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philip glass

Very Full-Phil-ing, the people you run into

Chuck Close, Phil/Watercolor, 1977. The original is about 6 feet by 6 feet. Watercolor and acrylic on paper. © Chuck Close, via PaceWildenstein, New York. Photo by Ellen Labenski.

Chuck Close, Phil/Watercolor, 1977. The original is about 6 feet by 6 feet. Watercolor and acrylic on paper. © Chuck Close, via PaceWildenstein, New York. Photo by Ellen Labenski.

  One sees a lot of famous faces in the Village. As a former gossip columnist who still keeps up on things and looks at a lot of photos, I still miss plenty, of course.

  At dinner recently I saw Alan Cumming - at a low end red sauce joint in the East Village. Another dinner had Tony Danza one table away (alas, no Alyssa Milano!).

  Lily Tomlin (!) walked up to me on Prince St. and asked for directions. Kim and Kayne have an apartment right across the street from me (can't they afford better!?).

  Bob Dylan is no stranger to my elevator. No necessarily recently, but an old pal of his still does live upstairs.

  As a kid, I'd play with Naomi Wolf, Robert Downey Jr. and Matthew Broderick in Washington Square Park.

  David Byrne, Steve van Zandt, Susan Sarandon, Gwyneth Paltrow, and Lou Reed and Philip Seymour Hoffman (before they both died): always out and about.

  Though really, who cares. Celebrities are people too. Generally.

  But today I stopped, stared, chatted, and asked to take a photo of one. On 14th St., just off the Save the Village tour route, while heading from the Greenmarket to the gym, I was passing the Guitar Center music emporium and saw the legendary minimalist composer Philip Glass.

  OK, not Sean Lennon or Julia Roberts or Sofia Coppola or Alec Baldwin (all Village denizens).

  This guy, however, is better: one of the most influential music makers of the late 20th century. He has been part of the downtown scene since about 1967. Compositions like The Photographer and Einstein on the Beach should be familiar to people, and he has composed everything from operas to Academy Award nominated movie scores and other orchestral works. 

  Polite too, to a jackass who had just stopped him on the street. Last time I had bumped into him was at Tower Records, I gushed, when I introduced him to my son, and showed the kid Glass' records in the rack. He said he remembered, as "really, I don't get recognized very often." But he may have just been being polite. And I had interviewed him in the distant past.

  Anyway, I let him flee, which he did, into the Guitar Center. After publishing his memoir, Words Without Music, earlier this year, he's back to making music.

  Go listen to it.    

Philip Glass on 14th St., December 9, 2015.

Philip Glass on 14th St., December 9, 2015.

  

Old/New

The corner of Prince and Wooster Streets in 1972

The corner of Prince and Wooster Streets in 1972

  The restaurant FOOD was Soho at the beginning. And it is central to the new Artist's World tour in the sense that the tour doesn't use the word "juxtaposition," "derivative" or "brush stroke" in its narrative.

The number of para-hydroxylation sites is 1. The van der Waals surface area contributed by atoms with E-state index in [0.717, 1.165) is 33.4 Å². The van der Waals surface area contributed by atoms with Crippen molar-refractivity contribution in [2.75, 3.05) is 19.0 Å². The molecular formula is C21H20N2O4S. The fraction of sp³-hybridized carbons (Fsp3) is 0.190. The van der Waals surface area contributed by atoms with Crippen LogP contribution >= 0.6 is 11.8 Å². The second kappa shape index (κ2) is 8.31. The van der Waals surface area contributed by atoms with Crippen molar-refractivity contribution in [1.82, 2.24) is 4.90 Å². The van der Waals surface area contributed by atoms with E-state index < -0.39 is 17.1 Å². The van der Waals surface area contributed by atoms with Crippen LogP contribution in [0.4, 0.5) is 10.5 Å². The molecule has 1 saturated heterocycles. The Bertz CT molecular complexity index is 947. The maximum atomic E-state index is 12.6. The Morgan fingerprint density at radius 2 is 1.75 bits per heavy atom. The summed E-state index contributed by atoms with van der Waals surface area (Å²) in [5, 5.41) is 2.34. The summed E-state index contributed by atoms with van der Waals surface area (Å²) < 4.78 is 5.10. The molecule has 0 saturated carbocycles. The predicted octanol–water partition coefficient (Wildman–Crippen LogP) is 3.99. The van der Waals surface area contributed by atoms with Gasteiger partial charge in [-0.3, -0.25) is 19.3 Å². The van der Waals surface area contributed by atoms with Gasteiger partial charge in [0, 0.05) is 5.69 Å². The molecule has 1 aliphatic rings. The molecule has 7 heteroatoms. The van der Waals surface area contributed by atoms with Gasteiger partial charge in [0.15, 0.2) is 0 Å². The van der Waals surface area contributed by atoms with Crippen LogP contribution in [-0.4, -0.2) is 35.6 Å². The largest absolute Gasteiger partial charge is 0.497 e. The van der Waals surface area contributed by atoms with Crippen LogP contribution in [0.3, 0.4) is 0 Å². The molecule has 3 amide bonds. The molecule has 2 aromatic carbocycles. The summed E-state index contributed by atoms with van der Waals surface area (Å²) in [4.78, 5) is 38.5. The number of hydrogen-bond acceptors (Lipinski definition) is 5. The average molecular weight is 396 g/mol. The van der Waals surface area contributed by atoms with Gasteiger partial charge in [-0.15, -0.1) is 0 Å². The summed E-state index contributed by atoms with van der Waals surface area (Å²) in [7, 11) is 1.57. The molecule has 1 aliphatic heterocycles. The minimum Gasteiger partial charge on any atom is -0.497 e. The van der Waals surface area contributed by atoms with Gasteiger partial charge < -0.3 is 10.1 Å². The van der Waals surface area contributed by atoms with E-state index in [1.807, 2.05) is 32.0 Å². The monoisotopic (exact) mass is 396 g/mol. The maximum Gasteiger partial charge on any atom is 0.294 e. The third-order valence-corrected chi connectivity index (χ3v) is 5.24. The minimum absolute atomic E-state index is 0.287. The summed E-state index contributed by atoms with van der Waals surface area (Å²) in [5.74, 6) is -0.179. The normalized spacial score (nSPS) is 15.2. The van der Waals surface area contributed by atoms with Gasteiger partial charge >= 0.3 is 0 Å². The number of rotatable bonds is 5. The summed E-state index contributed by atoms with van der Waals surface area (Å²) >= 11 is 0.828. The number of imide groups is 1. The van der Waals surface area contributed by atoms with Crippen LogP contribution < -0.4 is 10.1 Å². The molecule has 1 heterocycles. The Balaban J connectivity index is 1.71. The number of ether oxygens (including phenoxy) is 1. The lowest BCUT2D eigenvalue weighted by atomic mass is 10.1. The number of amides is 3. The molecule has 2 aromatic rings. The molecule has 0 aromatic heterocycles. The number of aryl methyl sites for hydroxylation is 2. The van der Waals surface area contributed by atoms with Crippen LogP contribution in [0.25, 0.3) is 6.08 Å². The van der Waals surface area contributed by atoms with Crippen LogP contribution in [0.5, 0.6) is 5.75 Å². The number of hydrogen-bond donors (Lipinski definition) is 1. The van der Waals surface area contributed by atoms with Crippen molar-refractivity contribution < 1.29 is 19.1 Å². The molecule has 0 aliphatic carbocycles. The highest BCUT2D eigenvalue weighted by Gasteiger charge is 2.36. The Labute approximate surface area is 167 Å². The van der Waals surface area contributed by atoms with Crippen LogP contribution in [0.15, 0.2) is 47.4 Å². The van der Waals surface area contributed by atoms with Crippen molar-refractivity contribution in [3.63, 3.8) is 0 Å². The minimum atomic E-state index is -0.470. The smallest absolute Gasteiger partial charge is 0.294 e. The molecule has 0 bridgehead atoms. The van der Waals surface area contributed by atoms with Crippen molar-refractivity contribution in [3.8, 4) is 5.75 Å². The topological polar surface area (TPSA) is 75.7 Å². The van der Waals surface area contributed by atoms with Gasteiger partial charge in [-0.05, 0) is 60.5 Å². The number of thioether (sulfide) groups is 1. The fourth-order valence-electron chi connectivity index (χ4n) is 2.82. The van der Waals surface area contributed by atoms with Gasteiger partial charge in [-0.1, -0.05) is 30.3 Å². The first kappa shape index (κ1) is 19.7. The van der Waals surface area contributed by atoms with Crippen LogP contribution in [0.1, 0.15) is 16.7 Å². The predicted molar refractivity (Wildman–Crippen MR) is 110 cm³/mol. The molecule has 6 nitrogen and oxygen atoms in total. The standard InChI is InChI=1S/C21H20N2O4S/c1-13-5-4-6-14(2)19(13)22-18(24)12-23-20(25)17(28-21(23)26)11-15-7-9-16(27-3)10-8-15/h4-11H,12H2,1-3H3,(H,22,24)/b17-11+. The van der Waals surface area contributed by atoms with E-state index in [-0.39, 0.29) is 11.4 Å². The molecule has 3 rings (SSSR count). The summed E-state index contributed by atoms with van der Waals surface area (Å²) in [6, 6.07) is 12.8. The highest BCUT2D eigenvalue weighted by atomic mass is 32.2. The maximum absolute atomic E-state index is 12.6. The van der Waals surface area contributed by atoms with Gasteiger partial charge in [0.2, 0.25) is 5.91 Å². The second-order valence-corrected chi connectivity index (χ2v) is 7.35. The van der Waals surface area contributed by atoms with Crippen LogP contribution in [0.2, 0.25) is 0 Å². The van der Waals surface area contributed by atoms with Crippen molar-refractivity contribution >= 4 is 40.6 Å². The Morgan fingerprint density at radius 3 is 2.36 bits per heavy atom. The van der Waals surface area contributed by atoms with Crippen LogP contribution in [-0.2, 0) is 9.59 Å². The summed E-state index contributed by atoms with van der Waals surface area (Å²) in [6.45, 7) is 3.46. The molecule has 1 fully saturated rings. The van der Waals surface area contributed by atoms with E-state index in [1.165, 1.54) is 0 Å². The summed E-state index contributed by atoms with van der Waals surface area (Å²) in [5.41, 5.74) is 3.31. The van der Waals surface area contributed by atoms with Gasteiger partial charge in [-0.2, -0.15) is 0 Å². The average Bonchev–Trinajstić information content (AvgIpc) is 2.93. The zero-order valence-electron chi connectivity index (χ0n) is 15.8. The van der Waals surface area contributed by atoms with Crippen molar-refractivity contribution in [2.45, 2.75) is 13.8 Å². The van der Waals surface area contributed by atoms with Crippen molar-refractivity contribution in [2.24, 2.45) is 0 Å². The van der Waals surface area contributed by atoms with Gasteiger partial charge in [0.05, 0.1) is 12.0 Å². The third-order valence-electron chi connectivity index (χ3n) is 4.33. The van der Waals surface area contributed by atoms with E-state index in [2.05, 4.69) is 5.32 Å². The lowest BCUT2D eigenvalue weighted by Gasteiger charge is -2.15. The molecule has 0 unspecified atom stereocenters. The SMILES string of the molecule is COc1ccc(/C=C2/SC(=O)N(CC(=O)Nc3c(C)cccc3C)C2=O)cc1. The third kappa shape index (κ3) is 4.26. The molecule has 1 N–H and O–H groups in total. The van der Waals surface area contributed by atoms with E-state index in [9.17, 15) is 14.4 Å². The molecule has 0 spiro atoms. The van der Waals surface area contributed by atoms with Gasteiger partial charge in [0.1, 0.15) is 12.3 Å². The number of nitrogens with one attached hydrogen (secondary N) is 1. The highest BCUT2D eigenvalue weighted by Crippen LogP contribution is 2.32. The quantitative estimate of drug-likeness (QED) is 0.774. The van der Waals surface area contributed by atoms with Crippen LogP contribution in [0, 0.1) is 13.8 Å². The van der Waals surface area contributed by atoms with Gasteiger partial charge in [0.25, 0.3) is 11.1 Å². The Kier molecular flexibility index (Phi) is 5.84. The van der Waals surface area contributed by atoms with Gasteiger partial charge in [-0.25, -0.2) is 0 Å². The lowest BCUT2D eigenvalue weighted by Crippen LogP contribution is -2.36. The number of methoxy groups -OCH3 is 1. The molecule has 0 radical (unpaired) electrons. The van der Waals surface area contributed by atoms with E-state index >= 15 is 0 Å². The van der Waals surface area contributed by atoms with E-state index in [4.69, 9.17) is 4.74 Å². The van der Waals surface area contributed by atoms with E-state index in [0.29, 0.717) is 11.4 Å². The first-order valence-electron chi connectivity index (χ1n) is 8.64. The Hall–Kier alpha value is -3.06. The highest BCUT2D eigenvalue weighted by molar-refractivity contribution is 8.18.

The tour is more about their world, not necessarily their work. You can get that elsewhere, or at a museum or out of a book. Not many books feature what Pop or Minimalist artists ate for dinner. But that kind of stuff is important to any culture or civilization.  

  As the New York Times put so well in the obituary for FOOD co-creator and downtown artist Gordon Matta-Clark, "The restaurant lasted not quite three years in its original incarnation, as the artists who cooked in it and who ran it, more as a utopian enterprise than a business, burned out or moved on.

  "But many of the vaguely countercultural ideas fostered there — fresh and seasonal foods, a geographically catholic menu, a kitchen fully open to the dining room, cooking as a kind of performance — have now become so ingrained in restaurants in New York and other large cities that it is hard to remember a time when such a place would have seemed almost extraterrestrial....

  "Artists were also invited weekly to serve as guest chefs, and the whole dinner was considered a performance art piece. One of the most fabled, costing $4, was Matta-Clark’s 'bone dinner,' which featured oxtail soup, roasted marrow bones and frogs’ legs, among other bony entrees. After the plates were cleared, the bones were scrubbed and strung together so that diners could wear their leftovers home.

  " 'It looked like an anthropological site,' said the artist Keith Sonnier, another guest chef and a member of the extended FOOD crowd, one that also included members of Philip Glass’s ensemble, dancers from Trisha Brown’s company and other artists like Robert Kushner and Donald Judd, who lived in SoHo before it was called SoHo."

  Learn more about FOOD, what the artists ate, and where they lived, worked, played and drank on the new tour, Save the Village: The Artist's World.

The corner of Prince and Wooster Streets today. It is branch of Lululemon, the high end (is there any other end?) yoga gear store - but only men's clothes. Ladies are in the store across the street. Barf.

The corner of Prince and Wooster Streets today. It is branch of Lululemon, the high end (is there any other end?) yoga gear store - but only men's clothes. Ladies are in the store across the street. Barf.